I offer these examples as simple illustrations of the conceptual growth inherent in using lucid dreams for psychological healing. Assisting sufferers of PTSD seems only the tip of the iceberg. Patricia Garfield’s observation, "The potential for healing in lucid dreams is enormous," has other layers, even beyond those discussed, such as healing the human spirit. Moreover, these lucid dream healings outline important elements about the nature of the psyche and the dynamic energy accessible, which could lead to a new and beneficial model of the conscious and unconscious minds’ relationship.
Note: This article was originally published in DreamTime, the magazine of the International Association for the Study of Dreams, Vol. 30, No 2, Spring 2013.
Rebecca Turner is the founder of World of Lucid Dreaming. She is currently studying for a science degree in Auckland and becoming famous as a science writer. Try our free lucid dreaming course and connect with the team on Facebook and the lucid dream forum.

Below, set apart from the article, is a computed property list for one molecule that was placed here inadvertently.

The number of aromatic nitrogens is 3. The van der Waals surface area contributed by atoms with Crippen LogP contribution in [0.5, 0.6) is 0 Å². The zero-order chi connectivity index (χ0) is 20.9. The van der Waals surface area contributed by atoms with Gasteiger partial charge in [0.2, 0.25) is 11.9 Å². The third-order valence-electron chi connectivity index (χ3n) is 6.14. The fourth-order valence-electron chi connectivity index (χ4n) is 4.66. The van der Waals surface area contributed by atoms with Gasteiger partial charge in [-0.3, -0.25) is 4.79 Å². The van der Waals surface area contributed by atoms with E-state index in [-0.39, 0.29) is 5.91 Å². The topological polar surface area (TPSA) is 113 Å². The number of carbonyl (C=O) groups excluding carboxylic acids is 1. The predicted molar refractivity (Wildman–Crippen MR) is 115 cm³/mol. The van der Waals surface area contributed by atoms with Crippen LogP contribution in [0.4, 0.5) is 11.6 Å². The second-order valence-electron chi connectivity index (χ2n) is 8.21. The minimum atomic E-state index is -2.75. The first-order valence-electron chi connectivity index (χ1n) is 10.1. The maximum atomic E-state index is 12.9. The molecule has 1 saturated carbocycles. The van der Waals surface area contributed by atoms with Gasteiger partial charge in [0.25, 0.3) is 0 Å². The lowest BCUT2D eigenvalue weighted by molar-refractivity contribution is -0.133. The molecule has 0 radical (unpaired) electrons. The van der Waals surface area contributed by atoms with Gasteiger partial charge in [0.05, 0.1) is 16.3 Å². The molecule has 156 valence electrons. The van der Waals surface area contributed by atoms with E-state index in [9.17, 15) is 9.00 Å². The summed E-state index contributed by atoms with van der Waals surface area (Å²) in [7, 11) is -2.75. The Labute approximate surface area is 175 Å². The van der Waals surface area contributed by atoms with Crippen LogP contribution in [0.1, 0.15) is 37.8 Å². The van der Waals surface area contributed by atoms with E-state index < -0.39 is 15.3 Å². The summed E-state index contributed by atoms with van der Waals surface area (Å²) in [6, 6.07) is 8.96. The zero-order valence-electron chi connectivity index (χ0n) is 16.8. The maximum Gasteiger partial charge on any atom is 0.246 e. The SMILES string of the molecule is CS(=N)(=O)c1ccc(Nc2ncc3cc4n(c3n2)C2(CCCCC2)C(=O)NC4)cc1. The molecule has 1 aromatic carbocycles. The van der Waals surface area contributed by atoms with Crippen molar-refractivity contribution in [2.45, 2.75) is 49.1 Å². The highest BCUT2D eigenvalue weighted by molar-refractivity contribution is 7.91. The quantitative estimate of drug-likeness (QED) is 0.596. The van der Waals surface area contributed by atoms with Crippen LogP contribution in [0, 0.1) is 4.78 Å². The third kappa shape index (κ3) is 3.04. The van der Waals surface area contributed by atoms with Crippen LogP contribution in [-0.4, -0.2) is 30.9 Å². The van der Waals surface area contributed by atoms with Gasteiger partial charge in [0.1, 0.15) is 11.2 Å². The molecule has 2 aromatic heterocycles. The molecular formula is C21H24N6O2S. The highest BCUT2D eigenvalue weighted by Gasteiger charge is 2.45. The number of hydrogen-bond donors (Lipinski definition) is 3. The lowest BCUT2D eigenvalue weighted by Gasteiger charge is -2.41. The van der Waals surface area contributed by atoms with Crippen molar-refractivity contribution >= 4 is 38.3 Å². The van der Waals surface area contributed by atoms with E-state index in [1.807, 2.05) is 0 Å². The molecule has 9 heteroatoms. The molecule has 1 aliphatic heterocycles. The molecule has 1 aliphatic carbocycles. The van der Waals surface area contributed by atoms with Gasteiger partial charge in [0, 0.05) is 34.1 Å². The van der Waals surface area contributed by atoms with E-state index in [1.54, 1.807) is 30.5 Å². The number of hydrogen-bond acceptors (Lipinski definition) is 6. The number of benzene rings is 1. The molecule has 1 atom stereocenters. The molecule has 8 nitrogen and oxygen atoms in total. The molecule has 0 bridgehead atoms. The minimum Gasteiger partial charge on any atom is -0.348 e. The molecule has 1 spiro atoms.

A lot has happened in the last 5 months. But how did we go from business as usual to changing the face of the entire lucid dreaming supplements industry? It’s a story that I think will interest you – and you might even learn a thing or two in the process. When I was first taken on-board as Chief Lucidity Officer in 2016, one of the first things I was tasked with was taking a good look at our operations and giving things a bit of an overhaul.
What is reality? How can we define it - fit it into a box - so that whatever experiments we throw at it, our definition always holds true? I consciously observe the lucid dream world. It is real to me because the firing of neurons in my brain stem are interpreted as real sensory data by my brain. I could argue that lucid dreams constitute part of my reality.